first_imgA Web Developer’s New Best Friend is the AI Wai… Location Check-ins Location has been a big trend this year and it affected the shopping sector too (indeed, some would say that the future of location apps is shopping). A good example was American Express and Federated Media announcing in August a free iPhone app, called Social Currency, built on the Foursquare platform. [disclosure: Federated Media sells advertising for ReadWriteWeb]The app lets users track things they want to buy, upload photos of purchases, and comment on what their friends do – all the while pushing the updates to Twitter and Foursquare.Facebook Shopping This year Facebook has made huge bounds forward as a business and it has touched many sectors: including shopping. In June, Amazon added connectivity to Facebook in order to provide product suggestions based on likes and favorites pulled from your social graph.By connecting your account, you allow Amazon to scrape the interests and favorites of your friends. You can then view suggested gift ideas based on this data.Amazon also will populate lists of items that are popular among all of your friends, as well as suggestions based on your own interests. 8 Best WordPress Hosting Solutions on the Market Why Tech Companies Need Simpler Terms of Servic… Groupon isn’t the only game in town for daily deals – we mentioned some of its competitors in September.Real-Time Social ShoppingIn June, Amazon bought online auction phenomenon Woot. At the time our own Marshall Kirkpatrick called the deal “a marriage of light- and heavy-weight supply chains,” but also noted that Woot is bringing real-time social shopping to Amazon.Woot’s core service is to offer one highly discounted item for sale each day, until either time or inventory runs out. The items are of variable quality, but are often just good enough to buy. richard macmanus Tags:#2010 in Review#e-commerce#Features#NYT#web#Year in Review Top Reasons to Go With Managed WordPress Hosting Related Posts In 2010, we’ve seen the rise of so-called “social shopping” services. They rely heavily on technologies such as social networking, crowdsourcing and smart phone scanners. Here we present five of the main social shopping developments of 2010. This kicks off a series of posts that will be published over November and December, looking back on the biggest web technology trends of the year.The Web has of course always had an impact on shopping, from the dot.com flame and burns (Boo.com anyone?) to e-commerce success stories like Amazon.com and eBay. So what’s new in 2010?ReadWriteWeb’s 2010 In Review:Top 10 Semantic Web Products of 2010Top 10 RSS and Syndication Technologies of 2010Best BigCo of 2010: FacebookTop Trends of 2010: App StoresMost Promising Company For 2011: SimpleGeoTop Trends of 2010: Internet TVTop 10 Startups of 2010Top Trends of 2010: PrivacyDaily Deals One of the biggest success stories of 2010 has been daily deals provider Groupon. In October we interviewed Groupon CTO Ken Pelletier to find out why Groupon has been growing so fast. He told us that Groupon’s growth has had “a really strong word of mouth element” to it.Why has social software caught on with shopping? Pelletier explained that “people like to share a deal with friends for a variety of reasons. Maybe to help them save money, or maybe they want to plan to do something together. Or for a lot of social reasons.” Groupon receives a “high level of social sharing”, he said, and the service gets a lot of activity on Twitter and Facebook. Bar Code Scanning Another trend to ramp up in 2010 was scanning barcodes using your smartphone. While technically this isn’t “social shopping,” it’s an enabler of much better information for consumers – which is inevitably shared to the wider Web. There are a variety of mobile apps that enable bar code scanning and eBay bought one of them in June: Red Laser. Amazon also got into the barcode scanning game in 2010, with Amazon Mobile. Red Laser was one of the first iPhone applications to become popular with barcode scanning early adopters. The app allows customers to use their phone to scan barcodes of products on store shelves, in order to receive price comparisons from a database of merchants.Barcode scanning is a rapidly growing market. According to data from industry leader ScanLife, the use of barcode scanners is up 700% in 2010. Other products in this market include Best Buy-funded Tecca and Google’s image recognition service Google Goggles.So overall, 2010 has been a busy year for social technologies in the retail sector. Tell us some of your favorite moments this year in social shopping, or the apps you’ve come to rely on to help with your shopping.With thanks to the coverage and analysis of Sarah Perez, Marshall Kirkpatrick, Adrienne Jeffries and Chris Cameron.last_img read more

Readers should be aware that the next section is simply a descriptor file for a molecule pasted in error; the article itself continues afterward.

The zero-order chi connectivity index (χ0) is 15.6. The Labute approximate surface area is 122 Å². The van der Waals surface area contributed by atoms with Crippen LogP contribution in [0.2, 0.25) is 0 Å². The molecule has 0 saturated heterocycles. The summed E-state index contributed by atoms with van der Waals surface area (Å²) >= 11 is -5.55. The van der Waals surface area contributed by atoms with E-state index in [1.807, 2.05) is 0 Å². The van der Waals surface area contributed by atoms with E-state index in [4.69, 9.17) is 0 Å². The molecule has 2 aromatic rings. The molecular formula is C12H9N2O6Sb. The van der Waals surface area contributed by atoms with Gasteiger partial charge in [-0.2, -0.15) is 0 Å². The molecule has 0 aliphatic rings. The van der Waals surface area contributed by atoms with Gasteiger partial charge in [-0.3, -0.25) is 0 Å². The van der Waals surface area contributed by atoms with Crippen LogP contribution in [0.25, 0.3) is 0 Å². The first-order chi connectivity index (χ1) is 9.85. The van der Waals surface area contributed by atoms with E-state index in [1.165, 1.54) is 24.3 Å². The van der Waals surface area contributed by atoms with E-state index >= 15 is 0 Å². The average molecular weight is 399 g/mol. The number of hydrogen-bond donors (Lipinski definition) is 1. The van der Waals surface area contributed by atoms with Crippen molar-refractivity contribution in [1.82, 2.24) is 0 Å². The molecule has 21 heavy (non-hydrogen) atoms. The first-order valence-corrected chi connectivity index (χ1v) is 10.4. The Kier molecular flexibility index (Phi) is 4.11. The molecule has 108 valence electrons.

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2019-12-16